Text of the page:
LENOX -- A Lenox Chamber of Commerce proposal to take over tourism marketing efforts from Town Hall, in exchange for a $64,500 infusion of taxpayer funds, has been met with a flashing red light from the town's legal counsel, Kopelman and Paige, due to a state competitive bidding rule.
The plan was presented by Carl Pratt, general manager of the Cranwell Resort and a Chamber board member, at the most recent Select Board meeting. Town Meeting voters in May approved $55,000 for economic development, including but not limited to tourism marketing, for the current fiscal year that began July 1. Some unspent funding remains from last year's $55,000 authorization.
Tourism promotion has been a town government issue over the past four years, including a failed effort by a New York marketing firm to brand the town through the slogan "Lenoxology."
The goal is to "take full advantage of the expertise provided by the Chamber leadership and its members," Pratt told the Selectmen. He emphasized that nonmembers also would benefit.
He noted that the town's local-option rooms and meals taxes were designed in part to help fund tourism marketing efforts in order to expand revenues from the levies, now estimated at close to $2 million a year. Pratt suggested that a Chamber takeover of marketing would benefit residents because a higher yield would help keep annual property-tax increases below the maximum 2.5 percent.
Diners in Lenox pay a 7 percent state and local meals tax, with 0.75 percent coming back to the town. The lodging tax, 11.7 percent, is divided between the town (6 percent) and the state (5.7 percent).
The apparently doomed $64,500 funding request included $20,000 as seed money for events proposed to and approved by the Select Board, $25,000 for an events coordinator and developer to be hired by the Chamber, $10,000 for marketing via Google display ads and the Berkshire Visitors Bureau, and $11,500 for Lenox.org website and social media maintenance.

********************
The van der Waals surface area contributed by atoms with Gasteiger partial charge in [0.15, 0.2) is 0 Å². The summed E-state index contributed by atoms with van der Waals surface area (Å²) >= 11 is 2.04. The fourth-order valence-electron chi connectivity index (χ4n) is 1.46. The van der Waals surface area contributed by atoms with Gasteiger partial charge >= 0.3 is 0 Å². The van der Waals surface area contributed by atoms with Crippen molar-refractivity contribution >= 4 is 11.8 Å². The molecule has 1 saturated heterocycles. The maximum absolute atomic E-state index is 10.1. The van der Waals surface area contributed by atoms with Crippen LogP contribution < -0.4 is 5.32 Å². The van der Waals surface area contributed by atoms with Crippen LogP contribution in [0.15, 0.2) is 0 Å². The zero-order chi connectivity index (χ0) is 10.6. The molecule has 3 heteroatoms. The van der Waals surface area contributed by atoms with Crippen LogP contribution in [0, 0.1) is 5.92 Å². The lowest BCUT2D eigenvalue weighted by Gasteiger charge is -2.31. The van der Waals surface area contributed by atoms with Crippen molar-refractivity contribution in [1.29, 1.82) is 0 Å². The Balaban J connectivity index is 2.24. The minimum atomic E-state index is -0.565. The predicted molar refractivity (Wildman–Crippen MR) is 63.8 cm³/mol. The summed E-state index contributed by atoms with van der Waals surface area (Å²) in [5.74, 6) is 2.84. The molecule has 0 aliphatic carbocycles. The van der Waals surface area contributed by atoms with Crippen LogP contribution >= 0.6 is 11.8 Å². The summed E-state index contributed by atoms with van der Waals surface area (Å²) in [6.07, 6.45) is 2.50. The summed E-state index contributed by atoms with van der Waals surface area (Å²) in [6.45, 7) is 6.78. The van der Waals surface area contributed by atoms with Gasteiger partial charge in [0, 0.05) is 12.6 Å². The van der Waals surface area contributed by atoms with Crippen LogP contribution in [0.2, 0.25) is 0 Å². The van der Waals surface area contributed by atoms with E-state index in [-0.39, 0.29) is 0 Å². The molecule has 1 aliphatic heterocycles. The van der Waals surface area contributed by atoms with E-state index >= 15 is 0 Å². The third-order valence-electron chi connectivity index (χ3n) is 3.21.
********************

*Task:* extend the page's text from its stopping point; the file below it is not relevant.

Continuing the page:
Selectman Channing Gibson, emphasizing his appreciation for the efforts by Pratt and the Chamber "to move the ball down the field," told The Eagle that Kopelman and Paige has vetoed the business organization's proposal for financial support from the town as a potential violation of the state law requiring competitive bidding anytime the town funds an individual or a project for $5,000 or more.
"The lump-sum money proposal seems not to be possible," Gibson added. "But we want to hold on to the interest of the business community in helping the town achieve its marketing goals and figure out new ones. We want input from smart, really experienced people to take the burden of the creative process off the Selectmen's shoulders."
At the meeting, Gibson also had noted that some of the $55,000 approved by voters is being targeted for economic development, such as recruiting businesses and residents to move into town, and to carve out an identity for the town -- "is it all tourism or is [it] not?"
He expressed concern that Chamber leaders had not provided an expected "strategic vision" for economic development. But Pratt said turning over tourism promotion to the organization would lead to a "live and work" package designed to entice visitors to move into town and start businesses.
Gibson also questioned the absence of social media activity at the Chamber. Pratt responded that specific expertise, currently lacking at the organization, is needed for that form of marketing.
"You don't think it's a reasonable request to the director of the Chamber?" Gibson queried.
"I don't," replied Pratt. "It's unfair to be critical of the Chamber based on the fact that a person isn't doing what you want us to do when we're not getting support."
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